That said, it will probably still trigger people who don't think sexism and harassment of women in male-dominated companies with "bro cultures" is a thing. But it's not just an account of one victim or two or anything.
 
#4
#metoo is hardly unbiased. These things are worth looking into internally, but to make an exposé out of it and publicizing it is just wanting to draw attention and outrage to it which doesn't help find the truth. These women could be right or they could be using #metoo to win their case.

That Jes Negron example really has no objectivity to it. She believes she deserves a promotion because she successfully took over a managing position. She doesn't know who the other candidates are or their qualifications. She simply calls it unfair because they are male. She may have done a good job, but that doesn't mean that it's an automatic promotion.

I'm a man. I've interviewed for an internal position that I was over qualified for, and I didn't get it. I'm not complaining about it because I have no idea who they hired. Business is just that competitive.
 
#5
Sounds absolutely horrendous if true, which I don't doubt. Any opinion I have on it would be fairly worthless, though. I don't have experience with the company. I read ESPN's article with Riot's response, seems like Riot acknowledge an issue with "bro culture". I don't play LoL or anything so I have no knowledge on anything around this. I only paid attention to some of the art of the characters.

I'll keep an eye on this. I would love to see Kotaku have more quality investigative pieces that can help me trust them more.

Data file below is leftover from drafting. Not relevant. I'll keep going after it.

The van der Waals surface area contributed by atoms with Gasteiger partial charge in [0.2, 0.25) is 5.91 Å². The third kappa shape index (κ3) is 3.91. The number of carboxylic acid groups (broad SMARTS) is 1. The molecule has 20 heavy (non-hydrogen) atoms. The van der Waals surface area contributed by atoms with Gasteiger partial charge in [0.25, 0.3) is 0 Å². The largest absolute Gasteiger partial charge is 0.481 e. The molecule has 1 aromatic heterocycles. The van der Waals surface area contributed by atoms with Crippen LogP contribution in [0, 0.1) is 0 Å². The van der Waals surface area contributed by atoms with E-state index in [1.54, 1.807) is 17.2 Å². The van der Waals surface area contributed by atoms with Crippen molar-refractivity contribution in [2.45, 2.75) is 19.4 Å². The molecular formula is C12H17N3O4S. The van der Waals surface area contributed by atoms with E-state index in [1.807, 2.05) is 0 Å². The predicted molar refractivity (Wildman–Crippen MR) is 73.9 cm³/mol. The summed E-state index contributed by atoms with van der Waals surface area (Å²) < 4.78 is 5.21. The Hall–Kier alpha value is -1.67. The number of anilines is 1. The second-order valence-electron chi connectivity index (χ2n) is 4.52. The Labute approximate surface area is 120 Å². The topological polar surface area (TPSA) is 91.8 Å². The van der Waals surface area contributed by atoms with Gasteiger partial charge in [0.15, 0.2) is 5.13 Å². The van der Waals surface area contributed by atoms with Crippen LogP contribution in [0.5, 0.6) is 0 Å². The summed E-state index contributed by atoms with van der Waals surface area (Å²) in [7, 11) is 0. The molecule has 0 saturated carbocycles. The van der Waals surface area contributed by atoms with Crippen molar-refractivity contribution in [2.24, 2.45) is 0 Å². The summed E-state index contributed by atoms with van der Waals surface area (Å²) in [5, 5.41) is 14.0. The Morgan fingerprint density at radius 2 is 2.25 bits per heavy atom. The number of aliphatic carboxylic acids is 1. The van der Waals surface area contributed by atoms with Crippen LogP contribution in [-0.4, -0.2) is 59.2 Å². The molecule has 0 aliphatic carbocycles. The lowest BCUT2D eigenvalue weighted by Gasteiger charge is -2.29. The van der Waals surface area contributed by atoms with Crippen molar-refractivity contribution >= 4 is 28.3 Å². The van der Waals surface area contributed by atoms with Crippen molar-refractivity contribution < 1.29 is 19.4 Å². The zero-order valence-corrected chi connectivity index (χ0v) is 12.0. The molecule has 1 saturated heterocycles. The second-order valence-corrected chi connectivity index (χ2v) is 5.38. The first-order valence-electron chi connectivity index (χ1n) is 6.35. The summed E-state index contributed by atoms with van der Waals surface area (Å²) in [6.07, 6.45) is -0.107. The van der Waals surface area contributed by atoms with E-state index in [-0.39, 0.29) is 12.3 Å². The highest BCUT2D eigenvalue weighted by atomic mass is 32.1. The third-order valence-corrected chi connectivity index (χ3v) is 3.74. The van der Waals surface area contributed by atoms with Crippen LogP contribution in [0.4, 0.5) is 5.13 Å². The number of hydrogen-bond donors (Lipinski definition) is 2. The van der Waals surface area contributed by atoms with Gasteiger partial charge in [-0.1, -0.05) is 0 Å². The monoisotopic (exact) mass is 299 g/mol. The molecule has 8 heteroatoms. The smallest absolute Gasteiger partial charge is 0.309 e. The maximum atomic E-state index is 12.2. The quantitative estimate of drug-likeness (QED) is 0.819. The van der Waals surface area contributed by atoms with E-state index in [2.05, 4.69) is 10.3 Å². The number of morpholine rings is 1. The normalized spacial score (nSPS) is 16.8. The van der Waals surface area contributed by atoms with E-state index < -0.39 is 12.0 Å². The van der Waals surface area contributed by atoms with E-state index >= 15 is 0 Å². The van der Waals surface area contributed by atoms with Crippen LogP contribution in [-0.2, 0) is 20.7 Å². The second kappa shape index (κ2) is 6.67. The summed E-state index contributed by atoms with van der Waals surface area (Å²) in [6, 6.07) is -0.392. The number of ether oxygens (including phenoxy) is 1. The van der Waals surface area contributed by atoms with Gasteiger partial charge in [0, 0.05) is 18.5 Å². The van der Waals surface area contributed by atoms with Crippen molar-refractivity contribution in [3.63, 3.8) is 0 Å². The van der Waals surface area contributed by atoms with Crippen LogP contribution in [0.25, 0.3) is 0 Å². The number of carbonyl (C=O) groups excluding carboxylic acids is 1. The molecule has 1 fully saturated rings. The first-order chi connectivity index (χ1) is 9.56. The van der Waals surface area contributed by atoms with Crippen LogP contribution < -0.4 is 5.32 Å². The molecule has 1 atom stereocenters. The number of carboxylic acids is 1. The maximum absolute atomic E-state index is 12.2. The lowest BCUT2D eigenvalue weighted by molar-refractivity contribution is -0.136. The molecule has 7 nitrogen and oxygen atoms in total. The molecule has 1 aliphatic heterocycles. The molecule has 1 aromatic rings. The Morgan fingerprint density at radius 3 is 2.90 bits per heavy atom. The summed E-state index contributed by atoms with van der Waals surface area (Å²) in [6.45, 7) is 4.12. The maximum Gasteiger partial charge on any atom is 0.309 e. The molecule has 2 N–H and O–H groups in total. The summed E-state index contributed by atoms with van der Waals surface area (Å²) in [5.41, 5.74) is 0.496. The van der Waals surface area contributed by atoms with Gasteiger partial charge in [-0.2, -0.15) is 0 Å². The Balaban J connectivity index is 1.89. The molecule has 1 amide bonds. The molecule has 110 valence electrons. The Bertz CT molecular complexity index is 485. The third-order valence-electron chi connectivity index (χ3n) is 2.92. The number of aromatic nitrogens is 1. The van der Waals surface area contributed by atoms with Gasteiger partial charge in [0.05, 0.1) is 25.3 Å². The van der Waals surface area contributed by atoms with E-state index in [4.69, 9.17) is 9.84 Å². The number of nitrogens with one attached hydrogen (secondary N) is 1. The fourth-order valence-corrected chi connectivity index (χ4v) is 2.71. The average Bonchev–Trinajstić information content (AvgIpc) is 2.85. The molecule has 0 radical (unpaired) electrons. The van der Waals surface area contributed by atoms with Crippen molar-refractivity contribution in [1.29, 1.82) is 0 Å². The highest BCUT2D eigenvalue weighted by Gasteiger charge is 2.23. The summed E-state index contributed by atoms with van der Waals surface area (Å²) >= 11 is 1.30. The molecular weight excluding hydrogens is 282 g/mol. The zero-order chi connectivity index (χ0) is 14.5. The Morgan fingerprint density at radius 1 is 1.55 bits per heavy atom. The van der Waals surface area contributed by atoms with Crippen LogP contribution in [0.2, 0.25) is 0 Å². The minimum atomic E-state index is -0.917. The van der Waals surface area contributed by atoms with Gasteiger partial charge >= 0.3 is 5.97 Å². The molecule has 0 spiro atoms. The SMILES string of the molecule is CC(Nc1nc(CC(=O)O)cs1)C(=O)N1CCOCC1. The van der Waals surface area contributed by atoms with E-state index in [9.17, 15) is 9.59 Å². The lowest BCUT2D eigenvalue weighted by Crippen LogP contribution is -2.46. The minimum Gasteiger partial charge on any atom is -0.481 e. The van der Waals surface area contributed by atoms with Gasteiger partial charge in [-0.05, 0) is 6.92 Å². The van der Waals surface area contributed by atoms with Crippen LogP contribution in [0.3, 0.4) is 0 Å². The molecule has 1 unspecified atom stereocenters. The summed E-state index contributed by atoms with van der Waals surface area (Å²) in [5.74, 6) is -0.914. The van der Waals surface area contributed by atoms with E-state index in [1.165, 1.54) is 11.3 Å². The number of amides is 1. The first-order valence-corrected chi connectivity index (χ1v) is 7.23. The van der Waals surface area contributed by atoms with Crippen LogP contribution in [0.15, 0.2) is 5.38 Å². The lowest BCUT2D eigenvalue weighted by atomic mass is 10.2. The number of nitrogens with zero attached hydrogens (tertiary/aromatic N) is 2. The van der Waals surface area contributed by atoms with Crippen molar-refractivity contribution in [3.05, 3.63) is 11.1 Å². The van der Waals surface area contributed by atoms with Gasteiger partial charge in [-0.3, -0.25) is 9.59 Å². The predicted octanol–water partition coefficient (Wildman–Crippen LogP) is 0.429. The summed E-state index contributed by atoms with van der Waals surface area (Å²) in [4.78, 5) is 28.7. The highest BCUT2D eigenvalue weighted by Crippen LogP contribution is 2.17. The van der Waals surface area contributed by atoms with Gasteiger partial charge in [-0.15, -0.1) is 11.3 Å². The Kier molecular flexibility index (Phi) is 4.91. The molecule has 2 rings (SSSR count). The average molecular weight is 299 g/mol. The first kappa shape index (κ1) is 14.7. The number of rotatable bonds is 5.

#6
I'll give the author props for putting the work in, but it seems like the end result is just another intentional hit piece designed to rile up the usual audience. This is where the author lost my faith that she was doing investigative reporting, as opposed to looking for ways to push the site's well known agenda from the get go:

"During hiring, Riot vets whether potential employees will be “culture fits.” According to three sources familiar with Riot’s recruiting practices, Riot focuses on finding what the company calls “core gamers” who can empathize with League players, and especially with the grind for competitive skill points. On paper, that makes sense. People who work at Riot need to understand the product they’re putting out and the community they’re meant to serve. But in practice, four sources say, the company preferencing core gamers when it hires not just game developers, but all of its full-time employees—from office managers to finance specialists—means preferencing a certain kind of person.
Those sources said that talented women have fallen through Riot’s hiring processes because they weren’t considered “core gamers,” which one source described as “an excuse.” Two sources familiar with Riot’s hiring practices say the company checks interviewees’ League of Legends stats prior to bringing them on campus for interviews. In an e-mail, a Riot representative told Kotaku, “During the interview process, we often expect Rioters to try out League of Legends, and for some League development roles require familiarity with the game, but we’re not evaluating for skill.” To correct hiring mistakes, Riot has a program called “queue dodge”; new hires who are deemed cultural “mismatches” can receive 10% of their annual salary, up to $25,000, if they leave."

Think about it. In the context of one of the most successful companies going, the author is complaining about a policy to hire only people who are deeply invested into video games. By Kotaku's own admission, this policy resulted in:

"Riot Games, founded in 2006, has become one of the biggest companies in gaming on the back of its sole release, League of Legends, which had 100 million monthly players in 2016. With 2,500 employees across 20 offices, Riot is a powerhouse. In 2013, Riot was named one of Business Insider’s 25 best tech companies to work for. Two years later, it made $1.6 billion in revenue."

Yet they still feel the need to criticize the hiring strategy that lead them there? Why? Because gamers are bad of course. Their words: